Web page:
Monday, February 25, 2013

What the Papal Conclave Could Learn from Matthias

In our diocesan cycle of prayer, we remember a few parishes each week—usually the week of their patronal or titular feast day. Yesterday, we prayed for “St. Matthias, Tuscaloosa,” but one of the readers had a hard time saying “Matthias.” And who can blame her? He’s a saint that doesn’t get a lot of air time.

Judas, who was numbered with the twelve, betrayed Jesus, and, as Acts puts it, he fell headfirst and burst in the middle with his bowels gushing out. Nice job, Judas. He’s easy to remember. We all know the story of Judas. But, when the eleven remaining disciples got together and chose a successor, the lot fell to a man whom we never hear from again. Matthias who?

In honor of St. Matthias day, which was transferred from yesterday to today, here are some things to think about:

  1. St. Matthias’ name is only mentioned twice in the bible—once when he is named as a candidate for apostleship and once when he is chosen. The end. Never again.
  2. The other guy standing with Matthias in the election was “Joseph called Barsabbas, who was also known as Justus.” It seems like he was better known to the community than the guy who won. (What was his name again?)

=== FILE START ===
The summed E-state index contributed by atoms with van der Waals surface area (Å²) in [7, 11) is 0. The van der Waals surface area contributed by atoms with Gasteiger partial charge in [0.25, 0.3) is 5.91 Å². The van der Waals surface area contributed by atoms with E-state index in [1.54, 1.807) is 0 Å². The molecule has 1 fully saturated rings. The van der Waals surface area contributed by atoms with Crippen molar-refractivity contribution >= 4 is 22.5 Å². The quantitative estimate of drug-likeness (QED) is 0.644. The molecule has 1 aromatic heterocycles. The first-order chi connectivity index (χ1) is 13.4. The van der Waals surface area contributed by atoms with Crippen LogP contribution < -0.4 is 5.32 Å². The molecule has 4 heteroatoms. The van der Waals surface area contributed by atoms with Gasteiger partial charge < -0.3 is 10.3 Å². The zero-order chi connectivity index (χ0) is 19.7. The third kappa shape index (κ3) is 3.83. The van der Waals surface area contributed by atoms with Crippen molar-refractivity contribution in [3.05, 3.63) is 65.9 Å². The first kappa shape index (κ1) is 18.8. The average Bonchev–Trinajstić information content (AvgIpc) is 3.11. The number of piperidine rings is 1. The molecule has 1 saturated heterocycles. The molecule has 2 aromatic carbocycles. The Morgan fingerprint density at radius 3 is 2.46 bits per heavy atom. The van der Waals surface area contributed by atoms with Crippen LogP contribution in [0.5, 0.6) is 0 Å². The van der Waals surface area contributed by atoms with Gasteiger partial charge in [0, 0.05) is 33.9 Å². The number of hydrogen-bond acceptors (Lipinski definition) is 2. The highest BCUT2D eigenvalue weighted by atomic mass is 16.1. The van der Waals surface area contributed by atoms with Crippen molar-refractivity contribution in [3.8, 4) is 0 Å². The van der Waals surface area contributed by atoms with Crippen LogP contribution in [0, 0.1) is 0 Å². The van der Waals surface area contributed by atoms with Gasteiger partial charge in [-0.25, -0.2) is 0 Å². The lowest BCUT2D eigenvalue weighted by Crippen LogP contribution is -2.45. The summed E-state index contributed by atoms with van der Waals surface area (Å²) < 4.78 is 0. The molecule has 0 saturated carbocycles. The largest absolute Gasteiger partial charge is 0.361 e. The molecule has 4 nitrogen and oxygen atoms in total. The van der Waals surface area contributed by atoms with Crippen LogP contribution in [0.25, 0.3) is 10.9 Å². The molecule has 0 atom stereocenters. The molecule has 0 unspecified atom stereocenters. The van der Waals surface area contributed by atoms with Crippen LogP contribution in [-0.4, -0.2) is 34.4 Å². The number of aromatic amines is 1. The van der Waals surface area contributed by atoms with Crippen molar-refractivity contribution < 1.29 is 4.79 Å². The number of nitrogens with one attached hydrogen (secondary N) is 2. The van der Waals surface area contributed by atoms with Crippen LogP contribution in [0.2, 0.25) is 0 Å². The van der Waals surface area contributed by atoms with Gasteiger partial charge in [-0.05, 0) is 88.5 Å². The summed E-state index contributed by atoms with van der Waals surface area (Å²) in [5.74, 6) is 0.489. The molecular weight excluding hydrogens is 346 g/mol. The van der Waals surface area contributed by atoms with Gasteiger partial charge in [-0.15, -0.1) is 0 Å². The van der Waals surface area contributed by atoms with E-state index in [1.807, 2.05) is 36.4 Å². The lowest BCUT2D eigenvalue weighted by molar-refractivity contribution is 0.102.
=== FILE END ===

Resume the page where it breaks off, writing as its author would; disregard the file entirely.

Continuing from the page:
3. Matthias and Justus were chosen as candidates because, as Peter puts it, they “have accompanied us during all the time that the Lord Jesus went in and out among us, beginning from the baptism of John until the day when he was taken up from us.” In other words, even though they were never named until now, they had been there the whole time.
  4. Matthias is chosen by lot, which is to say that “chance” or “luck” or “God’s divine providence” is the reason he was made one of the twelve. However you look at it, Matthias himself didn’t have a whole lot to do with it.

 We are called to be disciples. And I think Matthias is our disciple. He’s there the whole time. He’s ready to stand in. He’s chosen by lot. He jumps into the ministry, but still nothing changes. He is the perfect example of what it means to follow Jesus—quiet, steady, faithful, anonymous, and prepared.

I don’t know what God will call me to do today. Matthias reminds me that I don’t need to know. I just need to be available to him. Does it matter whether anyone notices? Not really. All that matters is God’s election—that he chooses me to be his servant. 

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